LISTEN: For real estate developers, new Georgia residents present an opportunity to reinvent old neighborhoods. But for locals who cherish the culture of their community, these new projects can pose a threat to places they consider essential. GPB’s Amanda Andrews explains how members of Atlanta’s Little Five Points community are pushing to save something more than a bar.

Since the Star Community Bar first opened in 1991, ownership has changed a few times, but the people visiting the bar have been a constant. Candler Park residents like Dee Dee Chmielewski has been a regular at the bar throughout its 31-year history. She said as she grows older, the bar becomes increasingly multigenerational.

“I started coming here when I was very young, when I was barely old enough to walk through the doors of a local bar,” Chmielewski said. “At this point, my children, and my friends’ children, are now old enough to walk through these doors.”

Star Bar is well known as a music venue where many local bands got their start. Rock groups like Mastodon and Drive-By Truckers played early shows at the bar. One of the many musicians who played at the Star Bar was future co-owner Dusty Mumma and his wife, Amy Mumma. He said the experience encouraged them to move to Atlanta 15 years ago.

“I was in bands forever and I played here before she even came here,” Mumma said. “And when we finally decided to move, I'm like, 'I know where I want to be. I want to be in Atlanta because of this building, this bar, the community.'”

Mumma became one of four co-owners just before the pandemic. To keep the bar open, they expanded past just being a rock 'n' roll dive bar to do more service work in the community.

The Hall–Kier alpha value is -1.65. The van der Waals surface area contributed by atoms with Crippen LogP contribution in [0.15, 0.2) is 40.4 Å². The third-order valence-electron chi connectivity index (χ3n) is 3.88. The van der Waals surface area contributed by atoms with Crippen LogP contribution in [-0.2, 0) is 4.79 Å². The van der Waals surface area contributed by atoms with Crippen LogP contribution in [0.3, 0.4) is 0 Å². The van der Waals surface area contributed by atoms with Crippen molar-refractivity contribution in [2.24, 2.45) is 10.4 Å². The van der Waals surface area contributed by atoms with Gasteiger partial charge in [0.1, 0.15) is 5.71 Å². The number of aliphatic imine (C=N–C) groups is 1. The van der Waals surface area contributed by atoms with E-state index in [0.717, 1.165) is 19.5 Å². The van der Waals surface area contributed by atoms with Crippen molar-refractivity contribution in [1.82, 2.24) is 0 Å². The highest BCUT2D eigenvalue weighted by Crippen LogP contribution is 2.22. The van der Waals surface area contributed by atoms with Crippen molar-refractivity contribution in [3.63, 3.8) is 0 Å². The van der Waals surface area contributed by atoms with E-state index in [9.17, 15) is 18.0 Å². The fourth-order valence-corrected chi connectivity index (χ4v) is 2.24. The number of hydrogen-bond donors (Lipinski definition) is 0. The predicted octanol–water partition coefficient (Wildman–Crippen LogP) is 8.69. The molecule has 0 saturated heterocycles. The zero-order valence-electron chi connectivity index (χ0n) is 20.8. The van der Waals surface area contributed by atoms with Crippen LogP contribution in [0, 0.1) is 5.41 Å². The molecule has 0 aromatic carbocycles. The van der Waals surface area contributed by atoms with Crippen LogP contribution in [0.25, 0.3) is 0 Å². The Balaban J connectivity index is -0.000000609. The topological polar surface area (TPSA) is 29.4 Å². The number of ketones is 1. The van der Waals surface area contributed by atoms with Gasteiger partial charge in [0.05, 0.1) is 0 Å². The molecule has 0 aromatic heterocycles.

“We do so many charities every year," Mumma said. "We were the first place to do the big Narcan training when people were dying from bad cocaine. We were the first place that did a big event here that there were people lined up the street.”

Now the community is looking to return the favor by organizing to preserve the bar from redevelopment.

The Little Five Points Community Improvement District proposed a development plan which includes buying properties in the neighborhood to use for new construction. Proposed ideas include building 166 apartment units and a parking garage on the block, and replacing Star Bar with a three-story building for retail space.

News of the demolition quickly spread beyond the Little Five Points neighborhood. A petition to save the bar has over 7,000 signatures. Longtime bar patrons like Brigitte Warren said saving this bar is a fight to preserve local culture.

“We're losing so much of our city neighborhoods to mass development, and they're all looking the same and they're losing their personalities," she said. “Little Five Points is one of the last holdouts in that.”

During a community meeting at the bar, some people in the Save the Star Bar movement were concerned new developments in the neighborhood would compromise the rock 'n' roll culture of the bar. Former owner Jim Stacy offered a counterpoint: New people can breathe new life into the bar.

“We can't be exclusionary, we can't be classist, and we can't ageist,” Stacy said. “What we need to be doing is we need to be focused on fostering a new generation of counter-culture, a new generation of artists, and a new generation of rabble rousers to continue this going forward.”

Stacy said building that community requires more organizing at the bar instead of on social media.

“Everyone here is charged with bringing more folks in,” Stacy said, “making sure happy hour's packed, making sure the benefits are overflowing, making sure the shows are well attended, and making sure you don't shut up about how important this place is.”

There are still many steps to approve the development plan before any construction can begin. Approval could be granted as early as February 2023.  Until then, supporters of the Star Bar plan to speak out at every opportunity.